1. This appeal, which relates to the assessment year 1977-78, is filed by the assessee. The assessee is a firm which has been treated as URF by the [TO. During the accounting year relevant to the year under appeal one of the partners of the firm, Shri Mafatlal, expired on 2-3-1977. The original deed of partnership, vide Clause (9) thereof, provided that the heir of the deceased was to become a partner in place of the deceased, if such heir was willing to join the partnership which came into existence by a partnership deed dated 19-7-1975. The partnership would not stand dissolved in the event of death of the partner. Now on death of the partner Mafatlal, his wife Babuben was taken as partner and for this purpose a new deed was executed on 19-5-1977 and the same was made effective from 3-3-1977. An application in form No. 11A was filed on 30-7-1977. As the application was not accompanied by the original deed of partnership or the copy thereof the ITO held that the requirements of Section 184(3), (4) and (5) of the Income-tax Act, 1961 ('the Act'), were not fulfilled. He, accordingly, refused to grant registration to the assessee-firm for the year under appeal.
2. Being aggrieved, the assessee carried the matter in appeal before the AAC and contended that Babuben, the wife of the deceased, was in mourning for a period of about three months and according to the custom she could not communicate with any outsider. It was for this reason that the deed of partnership could not be executed earlier. It was next pointed out that a copy of the partnership deed had been filed in the course of the assessment proceedings. The assessee had in substance complied with the requisite conditions for registration and as such registration ought not to have been refused. The AAC examined the above contention with reference to provisions of Section 184(3), (4) and observed that the requisite conditions for registration has not been fulfilled and, therefore, in the absence of any sufficient cause which could have prevented the assessee from complying with the requisite conditions, the ITO was justified in refusing registration.
3. Being aggrieved, the assessee has come up in appeal before us. Shri Patel on behalf of the assessee submitted at the outset that the deed of partnership which governs the relations between the partner Mafatlal and the others provided that the firm shall not stand dissolved on the death of a partner. It further provided that the legal heir had a right to become a partner in the event of the death of the partner. Now on the basis of the deed of partnership, as was drawn up after the death of Mafatlal, admitting his wife Babuben as a partner, was registered for the year 1978-79. There was thus no dispute about the genuineness of the firm. The only dispute centered around the question that the copy of the deed of partnership was not filed and that there was a delay in filing the application in Form Nos. 11 and 11 A. The copy of the deed of the partnership, however, was duly filed in the course of assessment proceedings. The main stay of Shri Patel's contention was that the delay in complying with the formalities was due to certain constraints placed on the widow of the deceased partner which prevented her from executing the deed earlier. It was true that compliance with the conditions for registration was not an ideal formality; at the same time the conditions could not be looked at in isolation ignoring the realities of the situation. He next pointed out that a reply was sent to the JTO on 7-3-1980 which was not considered by the ITO as the said reply was filed later. All the same in view of the reasonable cause which prevented the assessee from filing the applications in time the delay should be condoned and registration be granted. Shri Mittal, on the other hand, pointed out that according to the agreement between the partners, the firm was not to be dissolved. He next pointed out that there was no deed of partnership in existence which could be registered in the end of the assessment year as the deed itself was executed on 19-5-1977. Relying on the decisions reported at CIT v. Joseph & George  77 ITR 292 (Ker.), N.T. Paid & Co. v. CIT  42 ITR 224 (SC) and R.C. Milter & Sons v. CIT  36 ITR 184 (SC), the learned departmental representative submitted that the decisions of the authorities below did not call for any interference.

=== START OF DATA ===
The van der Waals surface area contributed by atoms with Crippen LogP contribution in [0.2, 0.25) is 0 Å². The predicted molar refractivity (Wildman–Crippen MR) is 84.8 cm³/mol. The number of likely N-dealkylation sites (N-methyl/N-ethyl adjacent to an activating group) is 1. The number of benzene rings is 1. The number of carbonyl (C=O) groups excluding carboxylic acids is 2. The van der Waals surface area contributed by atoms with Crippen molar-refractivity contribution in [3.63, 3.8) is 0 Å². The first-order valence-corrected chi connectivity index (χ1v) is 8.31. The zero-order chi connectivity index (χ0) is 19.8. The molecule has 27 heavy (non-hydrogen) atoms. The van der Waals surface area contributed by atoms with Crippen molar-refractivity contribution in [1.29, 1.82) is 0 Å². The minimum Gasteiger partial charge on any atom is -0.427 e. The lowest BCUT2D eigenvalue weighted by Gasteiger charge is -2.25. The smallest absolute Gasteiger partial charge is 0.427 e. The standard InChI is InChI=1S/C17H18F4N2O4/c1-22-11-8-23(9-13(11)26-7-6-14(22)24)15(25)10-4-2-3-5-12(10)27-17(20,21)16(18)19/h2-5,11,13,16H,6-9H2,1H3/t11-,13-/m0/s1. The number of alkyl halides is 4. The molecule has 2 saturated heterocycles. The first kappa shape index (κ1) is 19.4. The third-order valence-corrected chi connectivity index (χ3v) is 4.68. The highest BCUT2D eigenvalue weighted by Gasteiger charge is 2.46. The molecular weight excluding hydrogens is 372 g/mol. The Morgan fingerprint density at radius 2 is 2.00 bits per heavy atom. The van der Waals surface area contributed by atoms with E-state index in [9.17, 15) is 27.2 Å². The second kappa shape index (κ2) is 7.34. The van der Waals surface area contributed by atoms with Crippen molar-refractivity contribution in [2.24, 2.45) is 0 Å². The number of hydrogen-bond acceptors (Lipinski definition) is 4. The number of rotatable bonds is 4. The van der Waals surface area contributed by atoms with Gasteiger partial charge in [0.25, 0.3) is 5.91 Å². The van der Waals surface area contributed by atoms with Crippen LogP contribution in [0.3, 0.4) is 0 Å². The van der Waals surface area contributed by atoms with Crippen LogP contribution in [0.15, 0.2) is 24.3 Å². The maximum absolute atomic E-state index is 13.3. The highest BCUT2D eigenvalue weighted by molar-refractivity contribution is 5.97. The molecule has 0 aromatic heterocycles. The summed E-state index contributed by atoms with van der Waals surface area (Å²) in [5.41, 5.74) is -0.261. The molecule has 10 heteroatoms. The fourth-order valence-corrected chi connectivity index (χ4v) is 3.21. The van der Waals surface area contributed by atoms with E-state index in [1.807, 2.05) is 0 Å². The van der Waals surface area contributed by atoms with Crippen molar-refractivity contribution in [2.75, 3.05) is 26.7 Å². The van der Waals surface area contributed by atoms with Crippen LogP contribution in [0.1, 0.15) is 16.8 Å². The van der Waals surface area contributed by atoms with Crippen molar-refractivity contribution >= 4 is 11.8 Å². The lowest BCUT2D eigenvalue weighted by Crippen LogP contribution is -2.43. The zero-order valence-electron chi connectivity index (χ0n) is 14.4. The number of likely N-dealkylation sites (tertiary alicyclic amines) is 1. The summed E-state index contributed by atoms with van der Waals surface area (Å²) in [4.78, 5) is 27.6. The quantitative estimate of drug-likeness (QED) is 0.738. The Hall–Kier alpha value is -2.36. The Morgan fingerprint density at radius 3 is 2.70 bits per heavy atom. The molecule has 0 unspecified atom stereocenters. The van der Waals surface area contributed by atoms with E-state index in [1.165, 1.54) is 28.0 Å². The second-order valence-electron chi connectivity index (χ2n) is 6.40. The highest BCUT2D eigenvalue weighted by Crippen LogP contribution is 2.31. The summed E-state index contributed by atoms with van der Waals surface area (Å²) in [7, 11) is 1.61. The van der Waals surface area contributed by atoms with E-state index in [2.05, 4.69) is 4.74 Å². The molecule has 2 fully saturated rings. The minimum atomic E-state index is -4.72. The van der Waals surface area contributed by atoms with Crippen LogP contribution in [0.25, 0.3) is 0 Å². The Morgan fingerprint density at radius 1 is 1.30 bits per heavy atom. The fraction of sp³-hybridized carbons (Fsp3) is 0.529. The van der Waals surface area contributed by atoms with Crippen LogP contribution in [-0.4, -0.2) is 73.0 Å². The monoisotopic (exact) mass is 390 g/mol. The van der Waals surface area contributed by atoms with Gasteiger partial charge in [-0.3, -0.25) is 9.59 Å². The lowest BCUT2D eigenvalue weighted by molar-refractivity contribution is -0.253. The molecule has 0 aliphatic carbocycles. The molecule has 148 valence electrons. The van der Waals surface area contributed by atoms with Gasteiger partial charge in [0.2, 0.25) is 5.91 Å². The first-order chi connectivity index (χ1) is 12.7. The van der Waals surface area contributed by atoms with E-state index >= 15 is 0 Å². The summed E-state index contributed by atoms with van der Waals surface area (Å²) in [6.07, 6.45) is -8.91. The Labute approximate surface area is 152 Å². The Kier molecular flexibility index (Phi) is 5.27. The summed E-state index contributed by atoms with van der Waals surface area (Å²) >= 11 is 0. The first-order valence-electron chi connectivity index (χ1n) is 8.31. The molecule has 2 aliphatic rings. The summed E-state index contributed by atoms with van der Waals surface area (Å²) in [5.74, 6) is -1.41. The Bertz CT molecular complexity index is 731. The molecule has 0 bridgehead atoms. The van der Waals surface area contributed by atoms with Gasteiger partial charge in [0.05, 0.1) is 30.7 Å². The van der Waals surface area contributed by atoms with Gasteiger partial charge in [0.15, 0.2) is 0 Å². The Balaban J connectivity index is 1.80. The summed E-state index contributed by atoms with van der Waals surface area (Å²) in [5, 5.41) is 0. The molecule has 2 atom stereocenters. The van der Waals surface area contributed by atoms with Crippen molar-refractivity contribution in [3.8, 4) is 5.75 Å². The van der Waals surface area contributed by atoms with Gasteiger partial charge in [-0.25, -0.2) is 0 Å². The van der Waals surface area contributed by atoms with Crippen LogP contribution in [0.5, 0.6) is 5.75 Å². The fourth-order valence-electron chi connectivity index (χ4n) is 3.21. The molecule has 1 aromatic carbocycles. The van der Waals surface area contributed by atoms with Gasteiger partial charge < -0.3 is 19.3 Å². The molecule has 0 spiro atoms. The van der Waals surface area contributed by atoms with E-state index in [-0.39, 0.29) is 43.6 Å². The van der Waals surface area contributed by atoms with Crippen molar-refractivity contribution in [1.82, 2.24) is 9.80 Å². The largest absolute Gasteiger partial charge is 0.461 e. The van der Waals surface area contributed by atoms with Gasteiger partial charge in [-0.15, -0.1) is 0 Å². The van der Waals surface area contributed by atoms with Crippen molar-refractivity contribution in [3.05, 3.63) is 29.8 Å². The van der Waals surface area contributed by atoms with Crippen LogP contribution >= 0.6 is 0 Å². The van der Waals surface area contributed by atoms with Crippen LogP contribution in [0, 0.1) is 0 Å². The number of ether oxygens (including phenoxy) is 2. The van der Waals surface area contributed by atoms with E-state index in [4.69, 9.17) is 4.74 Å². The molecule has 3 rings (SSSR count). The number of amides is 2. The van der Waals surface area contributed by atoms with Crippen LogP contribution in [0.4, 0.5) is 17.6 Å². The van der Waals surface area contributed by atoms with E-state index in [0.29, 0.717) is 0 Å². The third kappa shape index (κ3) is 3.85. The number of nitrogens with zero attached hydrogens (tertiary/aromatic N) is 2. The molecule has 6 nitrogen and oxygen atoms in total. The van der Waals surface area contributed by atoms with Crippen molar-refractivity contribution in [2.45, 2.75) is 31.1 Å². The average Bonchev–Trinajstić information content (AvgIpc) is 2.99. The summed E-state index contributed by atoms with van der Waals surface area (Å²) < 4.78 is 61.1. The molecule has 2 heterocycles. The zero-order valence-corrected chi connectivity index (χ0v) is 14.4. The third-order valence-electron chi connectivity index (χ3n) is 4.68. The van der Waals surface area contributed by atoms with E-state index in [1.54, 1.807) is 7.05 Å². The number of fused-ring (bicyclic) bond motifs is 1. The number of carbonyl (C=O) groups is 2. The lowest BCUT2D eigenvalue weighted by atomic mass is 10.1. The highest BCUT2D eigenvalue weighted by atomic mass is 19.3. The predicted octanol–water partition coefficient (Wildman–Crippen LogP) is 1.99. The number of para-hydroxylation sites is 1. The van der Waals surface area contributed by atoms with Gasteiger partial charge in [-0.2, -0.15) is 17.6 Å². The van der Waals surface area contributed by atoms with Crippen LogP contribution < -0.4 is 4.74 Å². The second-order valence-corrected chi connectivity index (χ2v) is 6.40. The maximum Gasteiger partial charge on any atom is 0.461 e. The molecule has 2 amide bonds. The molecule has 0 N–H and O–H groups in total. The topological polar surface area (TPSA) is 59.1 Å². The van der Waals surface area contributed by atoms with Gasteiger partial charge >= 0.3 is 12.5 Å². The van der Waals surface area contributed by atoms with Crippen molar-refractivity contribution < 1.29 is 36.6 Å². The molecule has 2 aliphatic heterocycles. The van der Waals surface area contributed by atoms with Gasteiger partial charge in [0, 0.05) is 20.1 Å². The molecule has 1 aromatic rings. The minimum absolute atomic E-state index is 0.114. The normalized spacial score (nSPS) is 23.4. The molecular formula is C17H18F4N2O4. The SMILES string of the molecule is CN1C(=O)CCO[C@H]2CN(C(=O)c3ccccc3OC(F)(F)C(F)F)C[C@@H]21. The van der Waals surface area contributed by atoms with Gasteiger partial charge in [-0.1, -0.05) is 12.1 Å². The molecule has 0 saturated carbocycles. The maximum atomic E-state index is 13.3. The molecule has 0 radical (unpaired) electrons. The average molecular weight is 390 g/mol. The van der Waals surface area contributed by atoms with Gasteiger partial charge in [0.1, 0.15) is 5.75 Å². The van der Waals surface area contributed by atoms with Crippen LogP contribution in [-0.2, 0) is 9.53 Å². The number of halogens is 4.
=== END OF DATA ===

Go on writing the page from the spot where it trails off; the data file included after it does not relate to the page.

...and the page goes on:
4. We have carefully considered the rival submissions. There is no dispute about the genuineness of the firm, but the dispute centres around, as pointed out earlier, the question whether the delay in filing the applications in Form Nos. 11 and 11A could de condoned on the facts of the case. Thus the dispute centres round the fulfilment of the statutory requirements for grant of registration. In this connection the following provisions of Section 184(3), (4) and (5) of the Act are relevant : (3) The application shall be made to the Income-tax Officer having jurisdiction to assess the firm, and shall be signed- (b) in the case of a dissolved firm, by all persons (not being minors) who were partners in the firm immediately before its dissolution and by the legal representative of any such partner who is deceased.
Explanation : In the case of any partner who is absent from India or is a lunatic or an idiot, the application may be signed by any person duly authorised by him in this behalf or, as the case may be, by a person entitled under law to represent him.
(4) The application shall be made before the end of the previous year for the assessment year in respect of which registration is sought : Provided that the Income-tax Officer may entertain an application made after the end of the previous year, if he is satisfied that the firm was prevented by sufficient cause from making the application before the end of the previous year.